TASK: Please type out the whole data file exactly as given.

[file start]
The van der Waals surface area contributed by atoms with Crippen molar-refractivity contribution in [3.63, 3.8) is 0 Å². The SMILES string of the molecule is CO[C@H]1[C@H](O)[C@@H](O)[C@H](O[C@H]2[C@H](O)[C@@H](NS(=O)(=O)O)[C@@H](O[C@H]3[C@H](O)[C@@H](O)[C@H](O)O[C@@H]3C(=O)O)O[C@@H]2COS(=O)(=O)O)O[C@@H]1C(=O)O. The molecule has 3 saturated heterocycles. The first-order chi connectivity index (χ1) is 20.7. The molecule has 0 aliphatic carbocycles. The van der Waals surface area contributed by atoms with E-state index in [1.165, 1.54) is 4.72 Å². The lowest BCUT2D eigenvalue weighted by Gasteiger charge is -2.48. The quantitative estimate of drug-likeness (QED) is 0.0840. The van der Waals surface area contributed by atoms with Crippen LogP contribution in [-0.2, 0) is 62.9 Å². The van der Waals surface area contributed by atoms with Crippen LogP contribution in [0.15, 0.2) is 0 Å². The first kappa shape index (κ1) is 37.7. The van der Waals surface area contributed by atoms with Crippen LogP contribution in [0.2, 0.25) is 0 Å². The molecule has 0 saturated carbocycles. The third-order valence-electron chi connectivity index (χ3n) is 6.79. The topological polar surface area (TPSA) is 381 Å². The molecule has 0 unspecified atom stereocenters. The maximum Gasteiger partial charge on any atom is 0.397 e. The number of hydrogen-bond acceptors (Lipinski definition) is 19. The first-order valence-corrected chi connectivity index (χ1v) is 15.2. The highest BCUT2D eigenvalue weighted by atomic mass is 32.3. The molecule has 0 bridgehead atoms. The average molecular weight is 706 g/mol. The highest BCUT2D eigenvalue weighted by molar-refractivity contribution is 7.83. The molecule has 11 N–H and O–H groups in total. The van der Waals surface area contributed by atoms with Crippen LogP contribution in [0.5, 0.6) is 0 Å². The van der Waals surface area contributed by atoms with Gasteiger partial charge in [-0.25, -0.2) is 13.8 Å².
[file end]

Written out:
The van der Waals surface area contributed by atoms with Crippen molar-refractivity contribution in [3.63, 3.8) is 0 Å². The SMILES string of the molecule is CO[C@H]1[C@H](O)[C@@H](O)[C@H](O[C@H]2[C@H](O)[C@@H](NS(=O)(=O)O)[C@@H](O[C@H]3[C@H](O)[C@@H](O)[C@H](O)O[C@@H]3C(=O)O)O[C@@H]2COS(=O)(=O)O)O[C@@H]1C(=O)O. The molecule has 3 saturated heterocycles. The first-order chi connectivity index (χ1) is 20.7. The molecule has 0 aliphatic carbocycles. The van der Waals surface area contributed by atoms with E-state index in [1.165, 1.54) is 4.72 Å². The lowest BCUT2D eigenvalue weighted by Gasteiger charge is -2.48. The quantitative estimate of drug-likeness (QED) is 0.0840. The van der Waals surface area contributed by atoms with Crippen LogP contribution in [-0.2, 0) is 62.9 Å². The van der Waals surface area contributed by atoms with Crippen LogP contribution in [0.15, 0.2) is 0 Å². The first kappa shape index (κ1) is 37.7. The van der Waals surface area contributed by atoms with Crippen LogP contribution in [0.2, 0.25) is 0 Å². The molecule has 0 saturated carbocycles. The third-order valence-electron chi connectivity index (χ3n) is 6.79. The topological polar surface area (TPSA) is 381 Å². The molecule has 0 unspecified atom stereocenters. The maximum Gasteiger partial charge on any atom is 0.397 e. The number of hydrogen-bond acceptors (Lipinski definition) is 19. The first-order valence-corrected chi connectivity index (χ1v) is 15.2. The highest BCUT2D eigenvalue weighted by atomic mass is 32.3. The molecule has 0 bridgehead atoms. The average molecular weight is 706 g/mol. The highest BCUT2D eigenvalue weighted by molar-refractivity contribution is 7.83. The molecule has 11 N–H and O–H groups in total. The van der Waals surface area contributed by atoms with Crippen LogP contribution in [0.5, 0.6) is 0 Å². The van der Waals surface area contributed by atoms with Gasteiger partial charge in [-0.25, -0.2) is 13.8 Å².